In today’s Washington Post, the always-insightful Robert Costa reports on Sarah Palin’s latest foray into electoral politics. In Iowa to observe a Palin campaign appearance on behalf of Republican Senate candidate Joni Ernst, Costa was surprised to note that Palin, who is still widely considered to be a rock star of the political right, spoke to a half-empty ballroom with only a few dozen hanging around afterward hoping to shake the hand of the former Alaska governor. That contrast between this event and the pandemonium that greeted Palin wherever she went in 2010 and 2011 led Costa and NBC’s Kasie Hunt to ponder just how much her stock had fallen since her heyday as the No. 1 attraction for the Tea Party crowd.
Some of this analysis is spot on. There’s no question that Palin has been superseded in the eyes of many on the right by the class of conservative notables like Ted Cruz, Mike Lee, and Rand Paul that was produced by the 2010 and 2012 election cycles. Even though Palin can claim some credit for the victories of figures such as Cruz, when pollsters quiz Republicans about potential presidential candidates for 2016, Palin is usually not even mentioned. Though her supporters will point to the rain in Iowa as the reason for the low turnout, the fact is she is no longer as much of a draw as she once was. But in noting, as Costa did, the fact that she “soldiers on as a diminished figure in the Republican Party,” we should, however, not assume that this means she is bereft of influence or supporters. In accounting for this change in status, we must understand that what has happened is not so much a case of a former first-tier political personality declining to secondary status but that she has morphed into something entirely different than a conventional office-seeking politician. She is now a celebrity brand that, while it will never be as significant as any of the actual contenders for leadership of the Republican Party and the nation, will nonetheless remain in place for the foreseeable future as both a scourge and a source of inspiration for the right wing of the GOP.
As Palin’s handlers and apologists are at pains to point out, she is right now far more interested in the production of her latest cable television effort than in beating the bushes on behalf of Republican candidates. By withdrawing first from her office as governor and then from what many once thought was an inevitable presidential run, Palin’s stature as a political star has, as a matter of course, declined. If the buzz and the accompanying throngs that greeted her every appearance in early 2011 made her appear to be a major force in American politics, the smaller crowds and attention now may convince some to write her off completely. But though I consider her influence on both the party and our public discourse to be not always productive or particularly insightful, her current position in our political life should not be judged solely by the standards of presidential hopefuls.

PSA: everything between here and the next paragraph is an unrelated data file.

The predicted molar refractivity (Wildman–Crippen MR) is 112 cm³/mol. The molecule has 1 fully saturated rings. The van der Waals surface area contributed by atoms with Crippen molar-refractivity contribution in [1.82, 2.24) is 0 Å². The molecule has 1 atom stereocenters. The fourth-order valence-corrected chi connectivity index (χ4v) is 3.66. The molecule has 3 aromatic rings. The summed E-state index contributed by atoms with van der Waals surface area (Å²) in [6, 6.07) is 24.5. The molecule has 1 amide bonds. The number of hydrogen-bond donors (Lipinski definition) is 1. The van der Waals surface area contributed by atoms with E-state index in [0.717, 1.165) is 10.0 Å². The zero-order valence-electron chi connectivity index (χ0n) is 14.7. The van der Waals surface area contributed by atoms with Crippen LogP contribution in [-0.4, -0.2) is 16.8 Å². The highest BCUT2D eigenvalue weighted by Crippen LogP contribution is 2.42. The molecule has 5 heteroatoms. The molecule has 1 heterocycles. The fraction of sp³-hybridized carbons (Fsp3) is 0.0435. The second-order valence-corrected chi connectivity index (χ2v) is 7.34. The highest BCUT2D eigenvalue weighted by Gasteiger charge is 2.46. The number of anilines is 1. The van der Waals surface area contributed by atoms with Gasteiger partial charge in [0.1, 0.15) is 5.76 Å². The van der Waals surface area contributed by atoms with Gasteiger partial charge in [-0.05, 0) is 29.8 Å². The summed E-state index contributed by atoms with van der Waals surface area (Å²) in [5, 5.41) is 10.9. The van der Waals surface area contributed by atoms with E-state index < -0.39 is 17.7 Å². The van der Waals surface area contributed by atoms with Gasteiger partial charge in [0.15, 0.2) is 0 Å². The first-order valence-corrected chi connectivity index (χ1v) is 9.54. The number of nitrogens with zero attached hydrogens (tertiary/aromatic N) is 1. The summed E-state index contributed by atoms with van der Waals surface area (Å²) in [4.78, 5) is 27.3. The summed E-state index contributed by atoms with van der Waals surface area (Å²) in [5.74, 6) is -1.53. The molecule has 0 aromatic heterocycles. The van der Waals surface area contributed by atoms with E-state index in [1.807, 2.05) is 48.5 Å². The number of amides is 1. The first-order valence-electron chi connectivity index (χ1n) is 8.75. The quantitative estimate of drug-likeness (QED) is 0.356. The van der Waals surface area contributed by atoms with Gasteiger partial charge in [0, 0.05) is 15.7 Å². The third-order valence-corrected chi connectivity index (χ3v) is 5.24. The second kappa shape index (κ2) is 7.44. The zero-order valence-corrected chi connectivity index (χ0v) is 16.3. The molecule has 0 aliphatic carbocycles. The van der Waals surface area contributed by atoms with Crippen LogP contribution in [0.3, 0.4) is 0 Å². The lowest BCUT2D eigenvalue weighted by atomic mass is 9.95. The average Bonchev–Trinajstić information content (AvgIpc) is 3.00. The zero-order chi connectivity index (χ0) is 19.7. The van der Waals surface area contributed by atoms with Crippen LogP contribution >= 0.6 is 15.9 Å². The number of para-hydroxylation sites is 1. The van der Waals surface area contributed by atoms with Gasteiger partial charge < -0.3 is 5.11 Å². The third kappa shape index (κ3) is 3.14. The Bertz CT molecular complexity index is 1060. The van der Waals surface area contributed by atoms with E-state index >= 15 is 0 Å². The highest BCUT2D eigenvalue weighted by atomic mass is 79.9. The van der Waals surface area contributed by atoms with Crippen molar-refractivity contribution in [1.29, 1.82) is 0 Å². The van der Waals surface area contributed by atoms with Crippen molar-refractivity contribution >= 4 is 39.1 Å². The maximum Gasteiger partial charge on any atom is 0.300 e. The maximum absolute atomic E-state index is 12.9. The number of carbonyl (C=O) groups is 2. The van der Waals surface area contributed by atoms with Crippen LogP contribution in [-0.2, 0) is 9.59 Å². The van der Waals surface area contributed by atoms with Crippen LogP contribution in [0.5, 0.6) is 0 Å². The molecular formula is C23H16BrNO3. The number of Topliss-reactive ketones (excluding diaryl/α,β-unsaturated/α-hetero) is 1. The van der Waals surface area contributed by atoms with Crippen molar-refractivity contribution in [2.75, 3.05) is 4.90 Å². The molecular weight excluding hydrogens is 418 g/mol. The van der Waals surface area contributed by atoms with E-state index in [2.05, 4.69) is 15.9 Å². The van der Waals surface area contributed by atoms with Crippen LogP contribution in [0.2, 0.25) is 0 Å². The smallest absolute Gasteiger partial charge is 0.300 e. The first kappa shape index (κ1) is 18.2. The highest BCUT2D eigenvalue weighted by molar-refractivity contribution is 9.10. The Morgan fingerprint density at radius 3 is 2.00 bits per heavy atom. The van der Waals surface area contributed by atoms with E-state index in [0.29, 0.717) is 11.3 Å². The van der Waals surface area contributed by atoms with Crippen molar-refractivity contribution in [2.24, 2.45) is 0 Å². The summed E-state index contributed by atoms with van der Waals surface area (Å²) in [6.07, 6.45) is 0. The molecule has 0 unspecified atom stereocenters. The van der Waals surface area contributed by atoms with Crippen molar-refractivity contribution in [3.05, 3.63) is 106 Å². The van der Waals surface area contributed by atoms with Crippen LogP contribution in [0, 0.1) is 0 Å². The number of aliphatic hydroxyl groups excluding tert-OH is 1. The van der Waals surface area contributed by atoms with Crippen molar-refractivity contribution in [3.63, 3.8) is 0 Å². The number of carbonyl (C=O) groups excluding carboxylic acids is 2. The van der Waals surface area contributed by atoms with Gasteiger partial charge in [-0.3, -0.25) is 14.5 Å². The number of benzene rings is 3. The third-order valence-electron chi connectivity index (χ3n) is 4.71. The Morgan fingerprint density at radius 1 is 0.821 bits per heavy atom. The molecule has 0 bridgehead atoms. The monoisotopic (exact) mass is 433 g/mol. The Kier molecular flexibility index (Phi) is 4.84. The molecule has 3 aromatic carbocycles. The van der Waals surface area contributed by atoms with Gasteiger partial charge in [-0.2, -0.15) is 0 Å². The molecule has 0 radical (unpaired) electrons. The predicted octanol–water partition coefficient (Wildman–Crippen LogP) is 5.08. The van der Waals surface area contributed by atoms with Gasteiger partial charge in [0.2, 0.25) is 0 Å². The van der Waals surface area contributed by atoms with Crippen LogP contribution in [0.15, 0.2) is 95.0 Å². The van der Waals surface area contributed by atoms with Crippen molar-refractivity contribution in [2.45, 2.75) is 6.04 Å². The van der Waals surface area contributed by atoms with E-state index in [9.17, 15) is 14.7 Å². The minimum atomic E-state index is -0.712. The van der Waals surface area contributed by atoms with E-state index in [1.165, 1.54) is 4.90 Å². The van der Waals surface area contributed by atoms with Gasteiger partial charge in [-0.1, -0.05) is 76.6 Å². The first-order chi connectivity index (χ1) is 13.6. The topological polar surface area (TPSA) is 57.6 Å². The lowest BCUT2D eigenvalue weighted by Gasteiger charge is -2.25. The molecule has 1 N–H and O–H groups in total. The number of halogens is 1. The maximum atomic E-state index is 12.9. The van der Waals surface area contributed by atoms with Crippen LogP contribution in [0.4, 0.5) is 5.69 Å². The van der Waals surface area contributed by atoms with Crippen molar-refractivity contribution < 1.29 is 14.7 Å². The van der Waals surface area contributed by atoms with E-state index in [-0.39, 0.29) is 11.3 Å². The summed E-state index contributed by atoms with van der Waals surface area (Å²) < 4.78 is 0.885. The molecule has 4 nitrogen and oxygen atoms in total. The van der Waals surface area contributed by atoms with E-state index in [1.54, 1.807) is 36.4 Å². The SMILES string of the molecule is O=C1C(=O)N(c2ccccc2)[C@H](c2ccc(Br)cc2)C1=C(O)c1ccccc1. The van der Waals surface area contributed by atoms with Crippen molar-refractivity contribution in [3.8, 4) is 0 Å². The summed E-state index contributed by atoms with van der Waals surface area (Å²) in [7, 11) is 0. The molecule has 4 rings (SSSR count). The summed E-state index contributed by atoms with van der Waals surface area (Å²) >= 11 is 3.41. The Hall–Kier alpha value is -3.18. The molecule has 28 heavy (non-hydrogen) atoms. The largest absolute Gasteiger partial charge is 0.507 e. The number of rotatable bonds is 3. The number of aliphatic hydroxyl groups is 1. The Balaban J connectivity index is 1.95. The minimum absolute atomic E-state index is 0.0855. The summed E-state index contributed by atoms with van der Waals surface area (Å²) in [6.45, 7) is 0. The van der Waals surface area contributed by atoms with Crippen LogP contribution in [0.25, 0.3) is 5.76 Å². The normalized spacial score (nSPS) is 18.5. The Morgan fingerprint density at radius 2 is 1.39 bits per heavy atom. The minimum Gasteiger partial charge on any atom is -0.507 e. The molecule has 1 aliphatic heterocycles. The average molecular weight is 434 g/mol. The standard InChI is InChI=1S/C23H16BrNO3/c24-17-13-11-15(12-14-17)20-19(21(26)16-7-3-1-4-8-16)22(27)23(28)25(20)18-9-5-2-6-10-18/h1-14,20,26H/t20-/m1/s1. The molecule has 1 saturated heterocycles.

By downsizing her political ambitions and her reach, Palin has in a very real sense enhanced her ability to swoop into selected primary battles and have an outsized impact on races. Her intervention on behalf of the tough-talking Ernst, which appears to have been solely the product of that Senate candidate’s ad touting her experience castrating pigs, may turn out to be as decisive as her support for Cruz and Nebraska’s Deb Fischer in 2012, despite the talk about turnout for her appearance.
That doesn’t make her a Senate or congressional kingmaker in the guise of a Karl Rove, whose fundraising operations dwarf Palin’s now sporadic entries into primary battles. But she has managed to create a political space for herself in which expectations about her own ambitions are no longer the point. Her fan base remains numerous and utterly fanatic as anyone who dares to point out her manifest shortcomings as a political thinker and candidate knows all too well. If it is, as she knows all too well, nowhere near large enough to justify a try for national office that would result in a humiliating failure, it is sufficient to maintain her as a political player to be reckoned with on the right. If she has been eclipsed by the deep class of 2016 GOP contenders, it must also be understood that she is likely to remain a desirable backer for conservative primary candidates for the foreseeable future long after the current crop of Republican stars has been largely forgotten.
Palin is, at times, an infuriating and bitter reminder of the worst partisan excesses of the last few election cycles on the part of both parties. As such, she has no chance of ever gratifying the desire of her fan base to see her elected president and that is a good thing. But those who would like to see her go away completely are doomed to disappointment. By cleverly accepting a certain degree of detachment as well as diminishment, Sarah Palin has ensured that she will be around for a long time to come.